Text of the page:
Over the past four years, 300 U.S. troops have given their lives to drive the Taliban and al-Qaida from power in Afghanistan. Their goal wasn't only to defeat the terrorists but also to bring freedom and democracy to a land ravaged by war and oppression. The trial of Abdul Rahman is a rank insult to their memories.

Even if this one individual is declared mentally unfit to stand trial and his life spared, the underlying problem isn't going away.

neighbor Mohammed Jan:
"There is no way we
are going to allow an Afghan
to insult us by becoming Christian."

Email President Bush and ask him to intervene to save the life of Abdul Rahman.

Here is an example for inspiration:
Dear Mr. President,

You no doubt are receiving many similar petitions to intervene with the government of Afghanistan to save the life of Abdul Rahman whose only "crime" was to believe in the Lord Jesus Christ. While I share the sentiments of other petitioners, these words are my own.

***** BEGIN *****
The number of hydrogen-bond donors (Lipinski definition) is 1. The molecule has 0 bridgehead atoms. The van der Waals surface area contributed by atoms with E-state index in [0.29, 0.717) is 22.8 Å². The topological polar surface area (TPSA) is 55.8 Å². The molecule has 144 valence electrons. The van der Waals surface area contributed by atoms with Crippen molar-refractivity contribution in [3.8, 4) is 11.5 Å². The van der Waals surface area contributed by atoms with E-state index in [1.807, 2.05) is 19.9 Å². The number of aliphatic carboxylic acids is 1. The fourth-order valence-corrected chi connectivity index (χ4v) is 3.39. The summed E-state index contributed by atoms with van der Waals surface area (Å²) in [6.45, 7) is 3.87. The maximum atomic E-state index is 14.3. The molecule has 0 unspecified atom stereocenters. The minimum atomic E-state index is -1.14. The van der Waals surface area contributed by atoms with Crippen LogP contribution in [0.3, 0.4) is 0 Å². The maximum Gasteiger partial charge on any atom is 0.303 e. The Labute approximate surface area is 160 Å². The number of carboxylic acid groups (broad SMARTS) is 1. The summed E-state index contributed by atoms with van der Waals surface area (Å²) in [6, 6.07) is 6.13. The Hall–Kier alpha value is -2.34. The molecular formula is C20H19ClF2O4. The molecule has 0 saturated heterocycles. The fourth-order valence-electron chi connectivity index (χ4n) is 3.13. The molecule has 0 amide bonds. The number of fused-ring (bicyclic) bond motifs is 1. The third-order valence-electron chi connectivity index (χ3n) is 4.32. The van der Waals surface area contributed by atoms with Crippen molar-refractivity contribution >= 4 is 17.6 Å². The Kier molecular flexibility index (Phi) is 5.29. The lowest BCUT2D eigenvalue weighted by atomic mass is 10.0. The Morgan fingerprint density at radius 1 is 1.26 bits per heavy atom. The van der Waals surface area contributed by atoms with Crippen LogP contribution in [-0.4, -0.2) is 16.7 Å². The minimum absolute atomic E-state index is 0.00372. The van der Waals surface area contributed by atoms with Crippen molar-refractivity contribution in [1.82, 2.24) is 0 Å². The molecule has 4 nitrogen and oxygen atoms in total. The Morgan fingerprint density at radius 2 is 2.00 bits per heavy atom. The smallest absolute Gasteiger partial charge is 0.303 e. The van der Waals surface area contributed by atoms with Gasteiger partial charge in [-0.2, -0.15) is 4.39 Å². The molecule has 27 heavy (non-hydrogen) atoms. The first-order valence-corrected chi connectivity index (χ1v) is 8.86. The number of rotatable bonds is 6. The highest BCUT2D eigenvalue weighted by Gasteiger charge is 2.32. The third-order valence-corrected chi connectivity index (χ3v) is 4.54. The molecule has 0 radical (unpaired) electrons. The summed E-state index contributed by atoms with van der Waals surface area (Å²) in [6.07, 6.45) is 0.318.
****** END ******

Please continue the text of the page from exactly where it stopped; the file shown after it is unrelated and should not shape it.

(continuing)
You yourself are a man of faith and follower of Jesus Christ and I know you must feel for the plight of your fellow Afghan brother. He has been prosecuted and sentenced to death for no reason except for the free exercise of faith and conscience in a fledgling democracy. We would expect this kind of intolerance under the old Taliban regime which was overthrown in order to make way for freedom.

I believe what is stake is more than a single life to be saved even though that alone is a worthy goal. I believe that Abdul Rahman is symbolic of the young democracy in Afghanistan which was purchased by your unflagging commitment and by the blood and treasure of our nation. We cannot as a nation under God stand by and allow an innocent man to die under a regime which we liberated for the express purpose of establishing the very freedoms which Islamic law threatens to destroy.

Mr. President, I urge you to use the powers at your disposal to bear upon President Karzai and the government of Afghanistan to save this man and to steer this nation toward democracy and away from a reestablishment of Taliban-style totalitarianism. Your fellow Americans and the world are watching to see if we who claim to love freedom have the courage of our convictions.

Thank you in advance for what you will do on this brother's behalf. I will be praying for him and for you.